Please Note: This article is written for users of the following Microsoft Word versions: 2007 and 2010. If you are using an earlier version (Word 2003 or earlier), this tip may not work for you. For a version of this tip written specifically for earlier versions of Word, click here: Spell Checking Forms.
by Allen Wyatt
(last updated December 9, 2015)
Many people use Word to create forms that are then used by others to input information. I am not talking about your average, run-of-the-mill forms which are printed out and reproduced on a copier. I am talking about using forms with Word's special form fields that are used to collect specific data without allowing the user to modify the text surrounding the input fields.
Since these types of forms are protected, by design, the user cannot run certain Word tools on the form and cannot do other things, such as run macros. This is beneficial in many instances, but can be a drawback if you have special needs. One such common need is to run the spell checker on the form after the user inputs their information. However, this cannot be done, again because tools such as the spell checker are disabled.
Truth be told, however, and you will find that when you insert a form field, Word inserts it with the Language attribute set to "no proofing." This means that even if you could run the spell checker, Word would ignore the information typed into the form fields.
While this may sound a bit hopeless, there is a way around it. You can run the spell checker on your form by using a macro. The simplest way to do this is with the following macro:
Sub SCForm() ActiveDocument.Unprotect Selection.WholeStory Selection.LanguageID = wdEnglishUS ActiveDocument.CheckSpelling ActiveDocument.Protect Type:=wdAllowOnlyFormFields, NoReset:=True End Sub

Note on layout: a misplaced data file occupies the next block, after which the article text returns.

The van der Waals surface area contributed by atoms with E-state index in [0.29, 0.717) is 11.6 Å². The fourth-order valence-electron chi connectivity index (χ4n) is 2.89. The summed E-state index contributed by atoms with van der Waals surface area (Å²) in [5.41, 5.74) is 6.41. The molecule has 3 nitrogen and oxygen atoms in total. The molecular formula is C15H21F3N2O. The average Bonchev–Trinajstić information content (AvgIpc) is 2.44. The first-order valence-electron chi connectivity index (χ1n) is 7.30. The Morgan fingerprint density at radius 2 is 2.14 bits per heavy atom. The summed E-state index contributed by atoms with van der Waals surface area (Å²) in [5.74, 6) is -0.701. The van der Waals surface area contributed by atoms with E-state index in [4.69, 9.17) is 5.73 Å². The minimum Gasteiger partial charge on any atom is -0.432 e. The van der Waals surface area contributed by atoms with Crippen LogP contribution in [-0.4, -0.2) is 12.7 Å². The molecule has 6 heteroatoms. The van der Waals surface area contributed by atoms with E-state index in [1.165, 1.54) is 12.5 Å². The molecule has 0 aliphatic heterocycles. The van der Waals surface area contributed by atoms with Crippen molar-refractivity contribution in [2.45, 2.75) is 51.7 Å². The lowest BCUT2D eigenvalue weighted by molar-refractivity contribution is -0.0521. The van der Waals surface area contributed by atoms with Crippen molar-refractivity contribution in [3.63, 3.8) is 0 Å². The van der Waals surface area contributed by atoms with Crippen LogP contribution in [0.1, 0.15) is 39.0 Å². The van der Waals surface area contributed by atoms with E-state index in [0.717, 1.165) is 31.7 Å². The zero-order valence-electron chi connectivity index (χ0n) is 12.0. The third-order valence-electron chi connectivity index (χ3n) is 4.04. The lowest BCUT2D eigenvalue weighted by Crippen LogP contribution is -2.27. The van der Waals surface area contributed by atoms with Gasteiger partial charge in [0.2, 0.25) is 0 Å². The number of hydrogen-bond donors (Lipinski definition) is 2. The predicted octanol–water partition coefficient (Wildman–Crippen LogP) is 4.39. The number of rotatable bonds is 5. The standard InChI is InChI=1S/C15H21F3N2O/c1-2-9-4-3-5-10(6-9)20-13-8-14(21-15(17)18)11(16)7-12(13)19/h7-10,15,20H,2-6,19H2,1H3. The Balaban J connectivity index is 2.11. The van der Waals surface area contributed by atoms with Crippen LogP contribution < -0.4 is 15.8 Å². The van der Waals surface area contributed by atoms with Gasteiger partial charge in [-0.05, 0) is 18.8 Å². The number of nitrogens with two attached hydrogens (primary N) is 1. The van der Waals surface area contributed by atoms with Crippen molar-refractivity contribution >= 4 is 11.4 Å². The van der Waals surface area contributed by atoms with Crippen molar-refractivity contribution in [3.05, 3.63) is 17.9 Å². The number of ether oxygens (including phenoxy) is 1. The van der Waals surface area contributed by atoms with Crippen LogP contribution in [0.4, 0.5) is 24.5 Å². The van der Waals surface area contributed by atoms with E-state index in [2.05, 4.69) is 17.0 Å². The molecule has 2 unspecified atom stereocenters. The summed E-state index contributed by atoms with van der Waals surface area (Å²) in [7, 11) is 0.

Note that the macro sets the Language attribute for the entire document to US English. If you are creating forms in some other language, you should make sure that you change the macro so the appropriate language is selected.
When you are making the form, define a style for the input fields. The key attribute of the input field style is that you have to explicitly disable the do not check spelling attribute by following these steps:
Figure 1. The Modify Style dialog box.
Figure 2. The Language dialog box.
There is a drawback to this macro which may not make it acceptable for all uses. When run, the macro spell checks everything in the document, not just the contents of the form fields. This is only a drawback if the form has lots of words which the spell checker may consider misspelled, such as highly technical prose. If you find yourself in such a situation, you will need to create a more complex macro that actually searches for and steps through the fields in the form or you could arrange to add the word to the dictionary file.
There are two things to remember when using this macro with a form:
WordTips is your source for cost-effective Microsoft Word training. (Microsoft Word is the most popular word processing software in the world.) This tip (9445) applies to Microsoft Word 2007 and 2010. You can find a version of this tip for the older menu interface of Word here: Spell Checking Forms.
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